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Racial Disparities in Policing: Insights from the 2024 RIPA Board Report


By Mariana Magaña Gamero
Policy & Research Analyst, Reimagine Justice & Safety 

In demand for justice and equity, California’s Racial and Identity Profiling Advisory (RIPA) Board released its highly anticipated seventh Annual Report that spotlights systemic racial biases in law enforcement patrol practices throughout California. The RIPA Board was created to eliminate racial and identity profiling. Developed by a panel of experts and community stakeholders, this latest report:  

  • Analyzes data from more than 4.5 million stops by 535 California law enforcement agencies from January 1, 2022, to December 31, 2022. 
  • Examines interactions between youth and law enforcement both inside and outside schools. 
  • Explores the effects police unions have on law enforcement accountability. 
  • Continues the Board’s examination of pretextual stops. 

Below are key findings from the report as well as recommendations and best practices. 

Key Findings

The RIPA Board’s report highlights numerous disparities in law enforcement patrol activities that are indicative of racial and identity profiling: 

  • Black students on school campuses with a police presence were both stopped and handcuffed by law enforcement at higher rates than any other ethnic group.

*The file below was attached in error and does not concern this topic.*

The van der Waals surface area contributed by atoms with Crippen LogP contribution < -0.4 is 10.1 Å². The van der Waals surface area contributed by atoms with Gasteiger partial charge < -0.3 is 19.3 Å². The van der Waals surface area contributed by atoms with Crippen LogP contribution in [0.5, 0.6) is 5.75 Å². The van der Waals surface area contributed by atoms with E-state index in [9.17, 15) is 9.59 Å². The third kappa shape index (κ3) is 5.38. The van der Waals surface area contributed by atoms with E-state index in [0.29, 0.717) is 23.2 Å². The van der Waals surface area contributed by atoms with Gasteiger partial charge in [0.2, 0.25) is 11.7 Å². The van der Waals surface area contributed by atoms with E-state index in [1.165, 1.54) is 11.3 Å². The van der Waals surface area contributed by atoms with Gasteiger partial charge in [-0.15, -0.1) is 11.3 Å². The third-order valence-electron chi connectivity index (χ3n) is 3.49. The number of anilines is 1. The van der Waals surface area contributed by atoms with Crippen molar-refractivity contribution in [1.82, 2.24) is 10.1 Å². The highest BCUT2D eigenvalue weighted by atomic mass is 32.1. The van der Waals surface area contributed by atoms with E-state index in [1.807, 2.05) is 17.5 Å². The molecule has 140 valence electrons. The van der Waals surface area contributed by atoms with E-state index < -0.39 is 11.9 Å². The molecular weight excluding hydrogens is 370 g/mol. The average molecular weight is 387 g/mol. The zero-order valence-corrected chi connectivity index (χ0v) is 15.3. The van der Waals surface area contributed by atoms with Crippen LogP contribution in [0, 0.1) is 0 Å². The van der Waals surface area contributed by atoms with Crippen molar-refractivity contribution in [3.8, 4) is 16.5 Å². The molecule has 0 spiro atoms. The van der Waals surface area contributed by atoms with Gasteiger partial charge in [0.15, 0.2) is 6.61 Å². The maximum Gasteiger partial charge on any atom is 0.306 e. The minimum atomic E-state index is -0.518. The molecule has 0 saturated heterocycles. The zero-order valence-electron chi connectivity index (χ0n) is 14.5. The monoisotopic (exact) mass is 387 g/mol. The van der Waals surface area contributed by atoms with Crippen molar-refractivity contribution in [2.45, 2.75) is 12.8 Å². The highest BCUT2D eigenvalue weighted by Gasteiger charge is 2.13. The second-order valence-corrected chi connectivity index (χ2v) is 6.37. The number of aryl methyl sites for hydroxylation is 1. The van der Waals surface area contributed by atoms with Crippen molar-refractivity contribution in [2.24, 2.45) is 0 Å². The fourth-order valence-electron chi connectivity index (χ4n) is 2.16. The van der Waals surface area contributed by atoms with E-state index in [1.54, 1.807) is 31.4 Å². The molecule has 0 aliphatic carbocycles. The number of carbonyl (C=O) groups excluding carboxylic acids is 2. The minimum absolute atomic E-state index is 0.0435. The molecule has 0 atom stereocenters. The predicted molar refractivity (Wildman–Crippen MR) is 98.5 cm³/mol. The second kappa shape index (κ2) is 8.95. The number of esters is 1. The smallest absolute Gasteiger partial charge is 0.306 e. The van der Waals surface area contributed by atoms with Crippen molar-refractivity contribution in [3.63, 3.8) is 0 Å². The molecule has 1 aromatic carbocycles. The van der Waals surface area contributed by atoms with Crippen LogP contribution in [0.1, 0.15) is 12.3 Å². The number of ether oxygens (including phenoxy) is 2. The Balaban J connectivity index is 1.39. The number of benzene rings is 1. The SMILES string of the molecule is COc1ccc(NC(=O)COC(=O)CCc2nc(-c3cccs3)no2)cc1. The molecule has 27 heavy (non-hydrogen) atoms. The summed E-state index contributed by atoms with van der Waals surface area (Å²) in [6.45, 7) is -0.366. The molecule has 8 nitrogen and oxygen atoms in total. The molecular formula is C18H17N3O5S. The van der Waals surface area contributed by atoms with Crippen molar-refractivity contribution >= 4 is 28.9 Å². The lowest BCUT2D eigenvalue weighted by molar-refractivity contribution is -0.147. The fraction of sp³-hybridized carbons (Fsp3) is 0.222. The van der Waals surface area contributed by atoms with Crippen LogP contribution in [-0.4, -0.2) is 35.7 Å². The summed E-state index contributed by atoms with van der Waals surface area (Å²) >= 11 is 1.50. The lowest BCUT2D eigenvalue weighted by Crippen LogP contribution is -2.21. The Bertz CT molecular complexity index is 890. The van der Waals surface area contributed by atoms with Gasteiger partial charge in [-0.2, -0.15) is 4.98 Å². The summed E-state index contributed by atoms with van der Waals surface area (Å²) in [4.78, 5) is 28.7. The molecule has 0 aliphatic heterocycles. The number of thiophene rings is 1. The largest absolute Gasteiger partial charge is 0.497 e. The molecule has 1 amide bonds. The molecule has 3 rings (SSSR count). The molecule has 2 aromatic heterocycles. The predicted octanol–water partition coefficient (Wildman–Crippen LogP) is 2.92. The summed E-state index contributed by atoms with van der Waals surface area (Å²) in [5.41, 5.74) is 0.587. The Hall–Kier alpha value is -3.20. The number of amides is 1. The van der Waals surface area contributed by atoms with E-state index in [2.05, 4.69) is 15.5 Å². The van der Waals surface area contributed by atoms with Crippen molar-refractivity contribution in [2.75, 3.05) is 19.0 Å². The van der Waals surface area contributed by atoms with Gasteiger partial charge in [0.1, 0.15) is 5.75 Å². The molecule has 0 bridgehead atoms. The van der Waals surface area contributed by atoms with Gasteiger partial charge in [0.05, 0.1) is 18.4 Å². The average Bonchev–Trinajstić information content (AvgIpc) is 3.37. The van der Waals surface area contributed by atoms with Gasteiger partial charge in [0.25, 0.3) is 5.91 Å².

• LGBT and transgender people had the highest percentage of stops resulting in a sole resisting arrest charge (0.25%, 3 times the statewide average).  
  • People with a mental health disability had the highest percentage of stops that resulted in a sole resisting arrest charge among perceived or known disability groups. 
  • Black Californians were stopped 131 percent more frequently than expected, given their relative proportion of the state’s population. 
  • Once stopped, people of color were searched for contraband at higher rates than their White counterparts. Native Americans had the highest search rate at 22.4 percent compared to just 12.4 percent for White Californians.  
  • Despite officers choosing to search people of color at higher rates than their White counterparts, they were less likely to find evidence or contraband in their searches compared to White people.

RIPA Board Recommendations 

The report also serves as a roadmap for change to dismantle discriminatory policing and foster a more equitable and just society for all Californians. Key recommendations highlighted in the report include:  

  • Repealing the part of Education Code Section 38000 which authorizes school districts to operate their own police departments.  
  • Prohibiting law enforcement agencies from creating criminal databases that are not tied to information about arrests or convictions.  
  • Prioritizing care-first models that reduce interactions between community members and law enforcement and support community-centered responses. 

Next Steps

Catalyst California urges community stakeholders, advocates, educators, and elected officials to utilize the data, findings, and recommendations of the RIPA report to rectify deeply-rooted systemic inequities. We must reimagine a system where justice is equitable and where communities of color are not subject to the disproportionate burdens of local and state law enforcement discriminatory practices.  

Read the RIPA Board Report >> 

For more resources, see our series of reports on Reimagining Community Safety